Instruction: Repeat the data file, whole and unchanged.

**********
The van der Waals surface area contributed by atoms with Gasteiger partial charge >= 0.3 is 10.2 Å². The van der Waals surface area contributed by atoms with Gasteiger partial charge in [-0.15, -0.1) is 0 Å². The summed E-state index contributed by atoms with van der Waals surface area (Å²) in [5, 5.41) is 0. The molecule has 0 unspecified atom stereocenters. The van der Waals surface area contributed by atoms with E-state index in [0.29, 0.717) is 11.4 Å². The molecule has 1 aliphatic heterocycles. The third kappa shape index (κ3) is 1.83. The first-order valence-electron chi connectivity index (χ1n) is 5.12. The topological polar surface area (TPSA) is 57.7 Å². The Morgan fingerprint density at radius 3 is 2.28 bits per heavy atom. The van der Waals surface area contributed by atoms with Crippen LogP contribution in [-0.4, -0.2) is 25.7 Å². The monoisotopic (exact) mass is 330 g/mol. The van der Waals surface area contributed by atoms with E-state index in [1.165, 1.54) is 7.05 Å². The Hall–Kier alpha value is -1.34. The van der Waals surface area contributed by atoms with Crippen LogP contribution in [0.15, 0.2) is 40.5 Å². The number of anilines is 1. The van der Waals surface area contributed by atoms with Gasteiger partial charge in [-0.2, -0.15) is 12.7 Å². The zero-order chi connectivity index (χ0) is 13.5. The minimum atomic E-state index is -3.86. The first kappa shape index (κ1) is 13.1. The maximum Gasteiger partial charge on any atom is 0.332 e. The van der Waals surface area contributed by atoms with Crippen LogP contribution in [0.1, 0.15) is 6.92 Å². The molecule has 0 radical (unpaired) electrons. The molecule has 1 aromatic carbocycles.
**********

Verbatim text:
The van der Waals surface area contributed by atoms with Gasteiger partial charge >= 0.3 is 10.2 Å². The van der Waals surface area contributed by atoms with Gasteiger partial charge in [-0.15, -0.1) is 0 Å². The summed E-state index contributed by atoms with van der Waals surface area (Å²) in [5, 5.41) is 0. The molecule has 0 unspecified atom stereocenters. The van der Waals surface area contributed by atoms with E-state index in [0.29, 0.717) is 11.4 Å². The molecule has 1 aliphatic heterocycles. The third kappa shape index (κ3) is 1.83. The first-order valence-electron chi connectivity index (χ1n) is 5.12. The topological polar surface area (TPSA) is 57.7 Å². The Morgan fingerprint density at radius 3 is 2.28 bits per heavy atom. The van der Waals surface area contributed by atoms with Crippen LogP contribution in [-0.4, -0.2) is 25.7 Å². The monoisotopic (exact) mass is 330 g/mol. The van der Waals surface area contributed by atoms with E-state index in [1.165, 1.54) is 7.05 Å². The Hall–Kier alpha value is -1.34. The van der Waals surface area contributed by atoms with Crippen LogP contribution in [0.15, 0.2) is 40.5 Å². The number of anilines is 1. The van der Waals surface area contributed by atoms with Gasteiger partial charge in [-0.2, -0.15) is 12.7 Å². The zero-order chi connectivity index (χ0) is 13.5. The minimum atomic E-state index is -3.86. The first kappa shape index (κ1) is 13.1. The maximum Gasteiger partial charge on any atom is 0.332 e. The van der Waals surface area contributed by atoms with Crippen LogP contribution in [0.1, 0.15) is 6.92 Å². The molecule has 0 radical (unpaired) electrons. The molecule has 1 aromatic carbocycles.